Michelle Recommends: Every Word Is a Bird We Teach to Sing – Daniel Tammet

“Is vocabulary destiny? Why do clocks “talk” to the Nahua people of Mexico? Will A.I. researchers ever produce true human-machine dialogue? In this mesmerizing collection of essays, Daniel Tammet answers these and many other questions about the intricacy and profound power of language.

In Every Word Is a Bird We Teach to Sing, Tammet goes back in time to London to explore the numeric language of his autistic childhood; in Iceland, he learns why the name Blær became a court case; in Canada, he meets one of the world’s most accomplished lip readers. He chats with chatbots; contrives an “e”-less essay on lipograms; studies the grammar of the telephone; contemplates the significance of disappearing dialects; and corresponds with native Esperanto speakers – in their mother tongue.

A joyous romp through the world of words, letters, stories, and meanings, Every Word Is a Bird We Teach to Sing explores the way communication shapes reality. From the art of translation to the lyricism of sign language, these essays display the stunning range of Tammet’s literary and polyglot talents.”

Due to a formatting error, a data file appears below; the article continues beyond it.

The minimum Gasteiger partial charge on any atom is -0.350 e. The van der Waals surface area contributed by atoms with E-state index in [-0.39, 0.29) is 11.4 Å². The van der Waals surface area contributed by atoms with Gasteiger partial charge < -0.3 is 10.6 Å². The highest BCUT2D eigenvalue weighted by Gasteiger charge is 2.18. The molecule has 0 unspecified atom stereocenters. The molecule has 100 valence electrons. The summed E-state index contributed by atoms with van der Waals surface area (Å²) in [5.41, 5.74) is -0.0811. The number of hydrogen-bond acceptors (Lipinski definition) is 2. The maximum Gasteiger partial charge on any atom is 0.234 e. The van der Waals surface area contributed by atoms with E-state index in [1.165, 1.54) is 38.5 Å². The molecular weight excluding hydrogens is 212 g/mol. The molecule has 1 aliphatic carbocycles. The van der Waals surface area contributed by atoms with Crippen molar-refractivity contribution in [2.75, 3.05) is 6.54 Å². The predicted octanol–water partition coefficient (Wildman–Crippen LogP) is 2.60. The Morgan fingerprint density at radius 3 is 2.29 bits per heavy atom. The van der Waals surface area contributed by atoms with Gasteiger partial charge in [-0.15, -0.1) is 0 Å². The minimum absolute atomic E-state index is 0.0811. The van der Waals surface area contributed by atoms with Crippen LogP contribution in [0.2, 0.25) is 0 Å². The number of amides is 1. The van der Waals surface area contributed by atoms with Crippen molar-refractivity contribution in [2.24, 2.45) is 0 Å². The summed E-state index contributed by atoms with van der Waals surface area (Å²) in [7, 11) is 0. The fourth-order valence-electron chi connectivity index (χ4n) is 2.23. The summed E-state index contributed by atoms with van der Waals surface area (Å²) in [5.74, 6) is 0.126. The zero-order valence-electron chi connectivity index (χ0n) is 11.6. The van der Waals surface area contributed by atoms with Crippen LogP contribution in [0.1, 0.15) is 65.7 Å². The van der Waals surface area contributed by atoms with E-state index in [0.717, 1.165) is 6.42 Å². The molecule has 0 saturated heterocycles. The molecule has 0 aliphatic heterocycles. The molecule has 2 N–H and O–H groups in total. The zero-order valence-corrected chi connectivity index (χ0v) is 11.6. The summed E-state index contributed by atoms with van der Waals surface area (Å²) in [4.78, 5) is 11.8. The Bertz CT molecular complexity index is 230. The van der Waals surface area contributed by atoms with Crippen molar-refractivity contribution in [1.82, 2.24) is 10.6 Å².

I picked up Every Word Is a Bird We Teach to Sing, turned to the first page, and knew I would not be putting it back down. Tammet’s voice is lyrical and affecting; it drew me in from the first, kept me there with him on a journey through several countries and their thriving and reviving languages. If you’re in the mood for a book that will make you look at familiar words in a different, brighter light, search no more. This is it.

The world was made up of words. But I thought and felt and sometimes dreamed in a private language of numbers.

In my mind each number had a shape—complete with color and texture and occasionally motion (a neurological phenomenon that scientists called synesthesia)—and each shape a meaning. The meaning could be pictographic: eighty-nine, for instance, was dark blue, the color of a sky threatening storm; a beaded texture; and a fluttering, whirling, downward motion I understood as “snow” or, more broadly, “winter.”